Power Prospecting

Those of us in the real estate profession have chosen the field for differing reasons: For some of us, it may be we like the competitive nature. Some entered the field because we like helping families with major life decisions and still others followed family members into the business.

But for all of us, the bottom line is we do it to make a living. And, the cornerstone to not just making a living but making a very good one in real estate is prospecting. So today, let’s review a few of the best practices for prospecting that ensure you work smart – not merely hard – and so you can reach your goals.

  • This sounds so simple but it’s impossible to overplay the importance of setting a firm schedule for prospecting and sticking to it. You can’t treat prospecting like an occurrence that happens some days and doesn’t happen on others: Prospecting is the lifeblood of the industry and only by creating and following a schedule and system for it will you succeed. Most top brokers suggest establishing your call time in the morning, as you are fresh, and you leave the rest of the day open for return calls. Use a database for tracking your calls, and you don’t have to be fancy – Excel works just fine – as long as you include relevant information for every person you meet.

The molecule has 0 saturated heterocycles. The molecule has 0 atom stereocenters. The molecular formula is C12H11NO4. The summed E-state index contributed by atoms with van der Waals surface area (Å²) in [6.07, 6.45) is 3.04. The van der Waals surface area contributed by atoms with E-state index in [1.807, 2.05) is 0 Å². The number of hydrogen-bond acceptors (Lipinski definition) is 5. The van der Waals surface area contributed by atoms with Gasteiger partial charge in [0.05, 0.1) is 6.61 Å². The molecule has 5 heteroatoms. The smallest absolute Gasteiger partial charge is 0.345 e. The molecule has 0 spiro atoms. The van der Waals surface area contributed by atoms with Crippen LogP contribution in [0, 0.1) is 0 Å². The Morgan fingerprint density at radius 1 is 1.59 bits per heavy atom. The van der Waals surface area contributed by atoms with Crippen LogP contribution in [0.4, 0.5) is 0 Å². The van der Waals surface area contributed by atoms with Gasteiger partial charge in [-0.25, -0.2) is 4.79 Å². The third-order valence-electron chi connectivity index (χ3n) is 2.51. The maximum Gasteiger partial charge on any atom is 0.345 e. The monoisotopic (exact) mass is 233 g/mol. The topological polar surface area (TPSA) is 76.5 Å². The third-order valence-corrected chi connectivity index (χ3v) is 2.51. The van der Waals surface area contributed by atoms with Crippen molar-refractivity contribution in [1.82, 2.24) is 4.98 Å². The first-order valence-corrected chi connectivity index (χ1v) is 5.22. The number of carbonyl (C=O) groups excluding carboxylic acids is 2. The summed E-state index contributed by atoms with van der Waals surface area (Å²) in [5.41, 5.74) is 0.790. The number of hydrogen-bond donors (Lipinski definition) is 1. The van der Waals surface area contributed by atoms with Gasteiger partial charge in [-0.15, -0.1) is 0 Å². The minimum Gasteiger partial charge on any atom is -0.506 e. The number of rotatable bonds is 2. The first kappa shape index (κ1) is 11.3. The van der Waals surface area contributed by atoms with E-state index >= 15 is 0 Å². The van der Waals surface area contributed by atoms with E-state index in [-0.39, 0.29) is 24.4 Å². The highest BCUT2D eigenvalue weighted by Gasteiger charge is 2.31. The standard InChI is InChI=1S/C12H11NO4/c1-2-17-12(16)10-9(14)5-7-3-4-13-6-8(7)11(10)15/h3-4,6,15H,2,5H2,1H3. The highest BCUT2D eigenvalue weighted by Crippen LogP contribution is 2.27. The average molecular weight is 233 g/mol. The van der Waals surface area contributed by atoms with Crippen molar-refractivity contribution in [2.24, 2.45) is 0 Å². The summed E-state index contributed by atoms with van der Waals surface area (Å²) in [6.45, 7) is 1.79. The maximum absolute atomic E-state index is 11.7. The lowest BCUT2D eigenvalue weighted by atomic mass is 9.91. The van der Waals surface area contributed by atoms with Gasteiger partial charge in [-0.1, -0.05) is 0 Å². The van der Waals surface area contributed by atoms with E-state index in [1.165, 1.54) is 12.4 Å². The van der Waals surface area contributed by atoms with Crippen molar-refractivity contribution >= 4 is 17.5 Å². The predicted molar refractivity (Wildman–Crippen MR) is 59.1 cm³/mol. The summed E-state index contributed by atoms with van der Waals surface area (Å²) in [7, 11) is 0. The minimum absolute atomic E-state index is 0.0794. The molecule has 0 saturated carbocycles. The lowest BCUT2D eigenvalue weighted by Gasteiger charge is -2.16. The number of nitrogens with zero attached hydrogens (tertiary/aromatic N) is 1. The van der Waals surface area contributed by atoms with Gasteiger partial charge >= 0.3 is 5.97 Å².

• Many agents, particularly new ones, dislike prospecting calls because they don’t feel knowledgeable and prepared, but there’s an easy fix for that. As you wrap up one business day, get set for the next by pulling together a list of your next 200 prospects. When you commence the next day, your call list will be in front of you and you won’t waste time scrambling for leads. Second, and at least as important, is script practice. There’s nothing like being wholly comfortable with what you are going to say to prep you for cold calls, so practice with fellow agents or even call family members and friends for role play to acquaint you with common questions and rejections.
  • Build partnerships. No man (or woman) is an island, so don’t try to find prospects all by yourself. Forge partnerships with vendors and professionals in the local market. Plumbers, home inspectors, contractors, title attorneys – you are all looking for the same type of customers but approaching from different angles. Create a master list of vendors and check in with them every week or so to refer business and ask them for prospects.

Finally, don’t think of prospecting as drudgery. As important as any other tool or technique is the need to enjoy yourself. This may be as simple as ringing a bell every time you set an appointment or finding some way to reward yourself for incremental successes. No matter how long your real estate career is, one surety is that you will continue to prospect so finding systems and learning to enjoy it early in your career is a necessity.